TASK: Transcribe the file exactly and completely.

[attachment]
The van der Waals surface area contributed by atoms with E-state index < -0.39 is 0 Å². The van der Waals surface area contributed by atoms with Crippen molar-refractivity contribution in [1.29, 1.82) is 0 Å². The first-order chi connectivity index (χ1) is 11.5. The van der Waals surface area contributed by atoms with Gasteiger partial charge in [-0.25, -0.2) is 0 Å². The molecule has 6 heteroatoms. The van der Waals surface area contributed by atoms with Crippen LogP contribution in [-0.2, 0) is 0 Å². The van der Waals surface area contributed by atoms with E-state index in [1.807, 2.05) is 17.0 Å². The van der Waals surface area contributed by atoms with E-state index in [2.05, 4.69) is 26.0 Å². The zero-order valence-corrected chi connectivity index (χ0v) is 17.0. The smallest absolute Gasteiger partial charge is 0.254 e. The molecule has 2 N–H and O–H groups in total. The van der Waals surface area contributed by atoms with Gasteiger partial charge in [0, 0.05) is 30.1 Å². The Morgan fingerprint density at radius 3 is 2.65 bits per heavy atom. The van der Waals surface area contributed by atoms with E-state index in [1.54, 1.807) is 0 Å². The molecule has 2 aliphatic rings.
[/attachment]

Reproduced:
The van der Waals surface area contributed by atoms with E-state index < -0.39 is 0 Å². The van der Waals surface area contributed by atoms with Crippen molar-refractivity contribution in [1.29, 1.82) is 0 Å². The first-order chi connectivity index (χ1) is 11.5. The van der Waals surface area contributed by atoms with Gasteiger partial charge in [-0.25, -0.2) is 0 Å². The molecule has 6 heteroatoms. The van der Waals surface area contributed by atoms with Crippen LogP contribution in [-0.2, 0) is 0 Å². The van der Waals surface area contributed by atoms with E-state index in [1.807, 2.05) is 17.0 Å². The van der Waals surface area contributed by atoms with E-state index in [2.05, 4.69) is 26.0 Å². The zero-order valence-corrected chi connectivity index (χ0v) is 17.0. The smallest absolute Gasteiger partial charge is 0.254 e. The molecule has 2 N–H and O–H groups in total. The van der Waals surface area contributed by atoms with Gasteiger partial charge in [0, 0.05) is 30.1 Å². The Morgan fingerprint density at radius 3 is 2.65 bits per heavy atom. The van der Waals surface area contributed by atoms with E-state index in [1.54, 1.807) is 0 Å². The molecule has 2 aliphatic rings.